On Tuesday, March 25, the Letters to the Editor column carried a letter from Elizabeth Smith of Elverson, who stated that "More must be done to prevent gun violence." While I certainly agree with Elizabeth that gun violence is terrible, I note that most gun violence is perpetrated by criminals who ignore laws. Therefore, I fail to see how the passage of more laws is the answer to this problem.
Just to show your readers how the existing firearms laws work in Pennsylvania, here is an example of what you would have to do to buy a car, if the same laws applied to cars and firearms here in Pennsylvania.
You would not be able to buy a car until you were 18-years old, and you would not be able to drive a car until you were 21-years old. (These are the age limits for firearms purchases and carry permits in Pennsylvania.)
In order to buy a car, you would need to shop at a dealership that was licensed by the federal government and subject to a search by the federal government at any time, without a warrant. (This is how the Federal Firearm Licensee [FFL] program works.)
If you purchased certain types of cars, a record of the purchase would be forwarded to the Pennsylvania State Police that would show the make, model, horsepower rating, tire size and serial number of the car and various information about you, including your name, address, birthdate, gender, race, physical description and Social Security number. (This is the law for handgun purchases in Pennsylvania.)
You would not be able to choose a model that can travel at speeds over 65 miles per hour or any car that has certain characteristics of "racing cars," since those models are obviously built for the purpose of speeding, in violation of the law. (This is how the so-called assault weapons ban works.)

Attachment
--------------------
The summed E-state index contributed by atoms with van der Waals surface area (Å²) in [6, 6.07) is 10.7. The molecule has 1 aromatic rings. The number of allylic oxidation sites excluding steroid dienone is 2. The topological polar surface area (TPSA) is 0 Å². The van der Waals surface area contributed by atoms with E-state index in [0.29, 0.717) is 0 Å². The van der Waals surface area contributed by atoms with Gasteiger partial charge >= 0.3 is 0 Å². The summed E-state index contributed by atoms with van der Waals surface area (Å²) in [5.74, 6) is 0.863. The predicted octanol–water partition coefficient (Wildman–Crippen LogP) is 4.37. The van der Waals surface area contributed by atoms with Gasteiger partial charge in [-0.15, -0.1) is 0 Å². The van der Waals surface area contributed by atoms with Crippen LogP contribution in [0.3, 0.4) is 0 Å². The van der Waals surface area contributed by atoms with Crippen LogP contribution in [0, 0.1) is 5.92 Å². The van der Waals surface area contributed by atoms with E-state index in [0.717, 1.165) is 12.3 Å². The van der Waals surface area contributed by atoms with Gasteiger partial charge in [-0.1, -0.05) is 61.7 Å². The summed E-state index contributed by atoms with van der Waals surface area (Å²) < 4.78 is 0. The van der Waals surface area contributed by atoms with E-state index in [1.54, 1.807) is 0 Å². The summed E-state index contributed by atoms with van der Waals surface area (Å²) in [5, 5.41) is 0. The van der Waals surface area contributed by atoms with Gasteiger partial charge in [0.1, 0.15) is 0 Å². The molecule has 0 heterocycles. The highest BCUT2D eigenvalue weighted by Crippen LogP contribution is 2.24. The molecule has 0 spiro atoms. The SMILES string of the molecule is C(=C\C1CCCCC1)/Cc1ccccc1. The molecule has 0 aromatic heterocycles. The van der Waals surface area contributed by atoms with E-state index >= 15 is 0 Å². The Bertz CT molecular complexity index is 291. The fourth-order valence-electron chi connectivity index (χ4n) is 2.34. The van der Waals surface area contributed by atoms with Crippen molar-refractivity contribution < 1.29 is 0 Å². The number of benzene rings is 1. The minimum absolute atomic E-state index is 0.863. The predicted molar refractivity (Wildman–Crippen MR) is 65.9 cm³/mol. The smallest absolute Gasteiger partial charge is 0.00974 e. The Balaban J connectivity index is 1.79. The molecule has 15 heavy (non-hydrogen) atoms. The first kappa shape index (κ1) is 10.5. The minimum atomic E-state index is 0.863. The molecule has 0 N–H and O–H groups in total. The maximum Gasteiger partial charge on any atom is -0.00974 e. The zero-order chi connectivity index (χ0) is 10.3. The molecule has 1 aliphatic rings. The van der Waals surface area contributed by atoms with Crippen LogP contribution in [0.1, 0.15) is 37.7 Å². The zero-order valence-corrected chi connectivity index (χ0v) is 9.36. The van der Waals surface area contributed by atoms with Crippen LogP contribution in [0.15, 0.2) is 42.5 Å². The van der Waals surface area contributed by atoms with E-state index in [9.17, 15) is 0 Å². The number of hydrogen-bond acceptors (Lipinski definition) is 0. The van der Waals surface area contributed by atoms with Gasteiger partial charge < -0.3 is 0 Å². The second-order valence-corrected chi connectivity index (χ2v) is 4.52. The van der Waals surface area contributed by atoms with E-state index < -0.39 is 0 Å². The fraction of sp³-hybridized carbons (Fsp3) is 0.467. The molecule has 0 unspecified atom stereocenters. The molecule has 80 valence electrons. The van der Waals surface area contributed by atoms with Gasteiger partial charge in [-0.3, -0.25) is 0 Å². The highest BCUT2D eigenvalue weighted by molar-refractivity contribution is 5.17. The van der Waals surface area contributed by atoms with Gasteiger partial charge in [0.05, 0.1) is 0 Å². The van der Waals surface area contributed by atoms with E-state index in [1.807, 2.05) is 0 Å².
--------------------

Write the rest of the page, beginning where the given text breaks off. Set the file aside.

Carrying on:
You would not be able to choose a model that has a gas tank larger than a certain limit. (This is how the high-capacity magazine ban works.)
Once you choose the car you want to buy and arrange to pay for it, the salesman would have to call the state police to see if you have any violations or traffic tickets on your record anywhere in the country. If so, you will not be able to buy the car unless you go before a judge and convince that judge to issue a paper stating that you have paid those traffic tickets and been rehabilitated from your violations. (This is how the background check system works.)
If you want to buy a used car from someone who advertises in the newspaper, you would have to make that transfer at a licensed dealer or the local sheriff's department, who must call the State Police and check on your driving record. (Yes, that's right; contrary to what you may have heard, there is no "gun show loophole" in Pennsylvania. Any firearm sale in Pennsylvania is subject to the background check - whether that sale occurs at a dealer, at a gun show or is a private sale between two citizens.)
Once you have bought a car and started to drive it, you could lose your right to ever own a car again if you break any one of a number of traffic laws. If you were to break one of these laws, you would have 60 days to transfer your car or cars to someone who is not a member of your household, and you would most likely never be able to own a car again. (Think about this the next time you are tempted to speed or run a stop sign!)
If you were involved in a divorce, and your spouse asked for a protective order against you, you would need to immediately sell your cars.
I have read the Constitution of the United States and the Constitution of the Commonwealth of Pennsylvania, and I cannot find a single place in either where it mentions the right of the people to own and drive automobiles. However, it is considerably easier to buy and drive a car in this state than it is to buy or carry a firearm.
By the way, in the year 2000 - which is the latest year for which complete figures are available - there were 451 deaths classified as homicide in Pennsylvania caused by firearms, including 12 homicides caused by legal intervention. In the same year, there were 1,531 deaths caused by motor vehicle accidents in this state. Where do you think we should be concentrating our efforts toward safety?
- Alan Melnyk,